In less than 12 months, Sandy Henderson has been through bigger changes than most - switching profession, getting married, moving house and reportedly bleaching his hair.
Last April, he made the dramatic break from Top 10 City firm CMS Cameron McKenna, giving up ten years' of work, his partner title and a substantial wage to start again in PR from scratch. When asked why he made the somewhat surprising move, he says: 'I wanted to lead an interesting life and sometimes you have to shock yourself out of the comfort zone.'
Founding partner of Quiller Consultants and former political secretary to then Prime Minister John Major, Jonathan Hill was Henderson's first port of call for advice on breaking into the PR industry.
'I find it fascinating that he was prepared to give up what must have been an extremely well-paid job and follow PR, working for free if he had to,' said Hill who lists Henderson's PR qualities as 'a good brain, discipline, hard-working and the ability to understand complex issues'.
His first foray into PR last year saw him taking an unpaid work placement at Shandwick International. An initial week's work experience turned into three-and-a-half months, where Henderson was tasked with launching the agency's dispute communication practice.
Seeking the chance to broaden his PR skills across sectors, including litigation support but not solely focussing on it, Henderson made the move to corporate PR and public affairs specialist Fishburn Hedges.
At FH's modern Kingsway offices in London, the environment is a lot more 'creative', says Henderson, than his previous profession where the ethos was 'to conform to expectations'.
'Part of being a lawyer was all about looking like a lawyer,' he says, even down to the right shirt, handkerchief and cuff-links - a part of the profession he least liked and admittedly 'found a bit restrictive'.
'If I hadn't left I could see myself being a lawyer until I was 60,' he says.
Law was, he admits, not a passion he had followed since childhood, more a career that he stumbled into after studying Classics at Nottingham University - he says it was a solid choice that would 'make the parents very happy'.
Despite specialising in employment law at McKenna, Henderson always kept his options open. Having harboured a desire to write for many years, he decided in 1993 to apply for a sabbatical and was awarded the first in the law firm's history.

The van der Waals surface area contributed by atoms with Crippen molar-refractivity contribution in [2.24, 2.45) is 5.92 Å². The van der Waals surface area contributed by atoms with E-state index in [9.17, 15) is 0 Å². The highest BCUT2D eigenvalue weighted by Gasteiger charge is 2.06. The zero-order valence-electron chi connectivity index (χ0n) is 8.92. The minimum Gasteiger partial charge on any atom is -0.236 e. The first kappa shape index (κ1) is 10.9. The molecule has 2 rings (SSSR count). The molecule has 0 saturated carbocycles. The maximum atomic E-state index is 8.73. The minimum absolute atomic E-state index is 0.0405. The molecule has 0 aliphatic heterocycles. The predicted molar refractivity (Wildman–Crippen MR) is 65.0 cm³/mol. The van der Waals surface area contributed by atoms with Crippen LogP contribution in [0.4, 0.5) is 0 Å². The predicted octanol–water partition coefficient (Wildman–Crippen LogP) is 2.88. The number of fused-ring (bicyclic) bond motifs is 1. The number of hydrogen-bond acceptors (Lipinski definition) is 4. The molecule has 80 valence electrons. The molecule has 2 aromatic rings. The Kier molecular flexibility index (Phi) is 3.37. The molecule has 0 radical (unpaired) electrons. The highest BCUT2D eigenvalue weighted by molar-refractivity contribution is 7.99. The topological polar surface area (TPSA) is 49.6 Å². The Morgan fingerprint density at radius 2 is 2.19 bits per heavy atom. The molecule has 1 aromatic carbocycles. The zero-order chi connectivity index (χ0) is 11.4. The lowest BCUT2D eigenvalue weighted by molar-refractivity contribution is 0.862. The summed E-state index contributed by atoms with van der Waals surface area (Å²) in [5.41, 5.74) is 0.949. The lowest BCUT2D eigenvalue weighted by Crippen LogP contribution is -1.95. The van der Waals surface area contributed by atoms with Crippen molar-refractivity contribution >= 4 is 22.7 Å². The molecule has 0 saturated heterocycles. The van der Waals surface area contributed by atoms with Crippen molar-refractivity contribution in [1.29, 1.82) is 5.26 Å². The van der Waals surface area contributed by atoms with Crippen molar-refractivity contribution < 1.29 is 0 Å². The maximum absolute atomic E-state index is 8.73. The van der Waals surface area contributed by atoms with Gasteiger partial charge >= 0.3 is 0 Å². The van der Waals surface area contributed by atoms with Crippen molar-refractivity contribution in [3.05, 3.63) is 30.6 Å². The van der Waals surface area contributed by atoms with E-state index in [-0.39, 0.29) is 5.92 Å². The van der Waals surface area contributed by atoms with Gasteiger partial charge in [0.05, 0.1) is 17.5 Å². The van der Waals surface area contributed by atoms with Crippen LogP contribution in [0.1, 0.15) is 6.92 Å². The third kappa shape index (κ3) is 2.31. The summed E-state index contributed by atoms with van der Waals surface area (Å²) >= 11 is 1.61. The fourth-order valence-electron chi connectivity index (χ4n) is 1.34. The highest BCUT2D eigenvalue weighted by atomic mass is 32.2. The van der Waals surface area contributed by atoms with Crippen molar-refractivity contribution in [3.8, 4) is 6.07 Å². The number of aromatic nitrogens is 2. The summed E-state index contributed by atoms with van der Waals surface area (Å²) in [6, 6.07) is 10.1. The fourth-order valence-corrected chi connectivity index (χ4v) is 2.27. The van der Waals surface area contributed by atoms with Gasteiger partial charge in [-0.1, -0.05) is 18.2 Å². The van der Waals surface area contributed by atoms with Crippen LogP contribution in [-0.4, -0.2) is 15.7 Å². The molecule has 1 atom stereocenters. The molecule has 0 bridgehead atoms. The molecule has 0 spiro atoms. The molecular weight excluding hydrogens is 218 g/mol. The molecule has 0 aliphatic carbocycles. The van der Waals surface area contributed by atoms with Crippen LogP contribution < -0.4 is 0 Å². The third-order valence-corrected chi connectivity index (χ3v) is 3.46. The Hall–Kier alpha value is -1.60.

After six months travelling the world and sleeping on friends' floors, he produced his first novel - The Equality of Sacrifice - a story about conflict in relationships. Henderson decided against publishing Sacrifice of Quality, as he now jokingly recalls it.
However, Fishburn Hedges chairman Ron Finlay says after seeing an example of Henderson's writing in the agency's entrance exam, the job was as good as his: 'It was certainly among the best we've seen. It was a pretty good reflection of his capability with the written word - his communication skills are clearly very high.'
For a natural communicator, PR seems a perfect match, and a profession that, according to Henderson, is surprisingly similar to law.
'Both PR and law are client focussed, they're about problem solving and reputation management - there's a lot of overlap. But as a lawyer my focus was on quantity and not quality - you're expected to get the law right, so the emphasis was on profits and timesheets,' he says.
Henderson knows he has a slog ahead of him to get to know the PR industry, which when he practised law was a mystery. 'I didn't understand it - it was Max Clifford on one end and Alistair Campbell on the other.'
But he is looking forward to the challenge: 'There's a danger when you're a lawyer that your focus narrows - the point was I wanted to do something different and learn new skills.'
Post marriage and house move last September, Henderson's life outside of work mainly revolves around home improvement and reading through the mountains of books he was given as wedding presents.
'I'm a cricket nut in the summer,' he says. 'For six hours every Saturday you don't think about anything but cricket - it's a great stress buster.'
His former colleague Dick Tyler, CMS Cameron McKenna managing partner, says Henderson is known for his competitiveness in the sporting field, as well as his dramatic image changes.
'Henderson always challenged the conventions of the firm,' says Tyler, referring to the time he grew a beard after his sabbatical and then bleached his hair. 'Perhaps this explains why he made the move and why he's suited to PR,' he adds.
1987: Trainee solicitor, Norton Rose
1989: Solicitor, CMS Cameron McKenna
1998: Employment Law partner, CMS Cameron McKenna
2000: Consultant, Fishburn Hedges.